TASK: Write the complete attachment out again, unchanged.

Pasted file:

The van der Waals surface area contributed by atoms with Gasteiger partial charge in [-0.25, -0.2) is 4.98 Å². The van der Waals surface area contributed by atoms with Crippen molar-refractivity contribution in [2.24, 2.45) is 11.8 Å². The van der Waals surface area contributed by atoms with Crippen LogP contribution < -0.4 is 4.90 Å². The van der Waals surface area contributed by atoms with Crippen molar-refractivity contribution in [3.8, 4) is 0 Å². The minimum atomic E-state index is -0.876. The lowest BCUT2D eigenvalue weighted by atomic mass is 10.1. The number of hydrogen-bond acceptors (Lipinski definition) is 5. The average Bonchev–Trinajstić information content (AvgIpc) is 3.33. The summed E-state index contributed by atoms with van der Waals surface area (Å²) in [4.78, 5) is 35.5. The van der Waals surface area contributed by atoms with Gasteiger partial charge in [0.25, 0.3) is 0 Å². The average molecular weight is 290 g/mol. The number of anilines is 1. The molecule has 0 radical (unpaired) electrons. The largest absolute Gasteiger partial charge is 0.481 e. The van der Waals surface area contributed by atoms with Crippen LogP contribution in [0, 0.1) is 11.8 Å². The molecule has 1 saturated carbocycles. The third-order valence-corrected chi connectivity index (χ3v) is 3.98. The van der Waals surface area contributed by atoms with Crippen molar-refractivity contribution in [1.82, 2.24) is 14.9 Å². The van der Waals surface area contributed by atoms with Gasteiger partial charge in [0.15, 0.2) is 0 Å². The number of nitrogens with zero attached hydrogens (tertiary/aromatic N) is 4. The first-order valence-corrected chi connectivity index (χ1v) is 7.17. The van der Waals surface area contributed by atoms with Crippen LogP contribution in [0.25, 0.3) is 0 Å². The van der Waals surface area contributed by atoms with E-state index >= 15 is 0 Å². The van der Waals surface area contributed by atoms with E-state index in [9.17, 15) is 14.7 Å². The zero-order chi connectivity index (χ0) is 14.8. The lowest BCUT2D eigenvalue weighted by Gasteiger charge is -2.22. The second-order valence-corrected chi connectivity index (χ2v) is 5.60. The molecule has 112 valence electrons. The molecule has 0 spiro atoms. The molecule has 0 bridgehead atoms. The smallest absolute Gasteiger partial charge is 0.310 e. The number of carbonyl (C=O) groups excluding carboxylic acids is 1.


The van der Waals surface area contributed by atoms with Gasteiger partial charge in [-0.25, -0.2) is 4.98 Å². The van der Waals surface area contributed by atoms with Crippen molar-refractivity contribution in [2.24, 2.45) is 11.8 Å². The van der Waals surface area contributed by atoms with Crippen LogP contribution < -0.4 is 4.90 Å². The van der Waals surface area contributed by atoms with Crippen molar-refractivity contribution in [3.8, 4) is 0 Å². The minimum atomic E-state index is -0.876. The lowest BCUT2D eigenvalue weighted by atomic mass is 10.1. The number of hydrogen-bond acceptors (Lipinski definition) is 5. The average Bonchev–Trinajstić information content (AvgIpc) is 3.33. The summed E-state index contributed by atoms with van der Waals surface area (Å²) in [4.78, 5) is 35.5. The van der Waals surface area contributed by atoms with Gasteiger partial charge in [0.25, 0.3) is 0 Å². The average molecular weight is 290 g/mol. The number of anilines is 1. The molecule has 0 radical (unpaired) electrons. The largest absolute Gasteiger partial charge is 0.481 e. The van der Waals surface area contributed by atoms with Crippen LogP contribution in [0, 0.1) is 11.8 Å². The molecule has 1 saturated carbocycles. The third-order valence-corrected chi connectivity index (χ3v) is 3.98. The van der Waals surface area contributed by atoms with Crippen molar-refractivity contribution in [1.82, 2.24) is 14.9 Å². The van der Waals surface area contributed by atoms with Gasteiger partial charge in [0.15, 0.2) is 0 Å². The number of nitrogens with zero attached hydrogens (tertiary/aromatic N) is 4. The first-order valence-corrected chi connectivity index (χ1v) is 7.17. The van der Waals surface area contributed by atoms with Crippen LogP contribution in [0.25, 0.3) is 0 Å². The van der Waals surface area contributed by atoms with E-state index >= 15 is 0 Å². The van der Waals surface area contributed by atoms with E-state index in [9.17, 15) is 14.7 Å². The zero-order chi connectivity index (χ0) is 14.8. The lowest BCUT2D eigenvalue weighted by Gasteiger charge is -2.22. The second-order valence-corrected chi connectivity index (χ2v) is 5.60. The molecule has 112 valence electrons. The molecule has 0 spiro atoms. The molecule has 0 bridgehead atoms. The smallest absolute Gasteiger partial charge is 0.310 e. The number of carbonyl (C=O) groups excluding carboxylic acids is 1.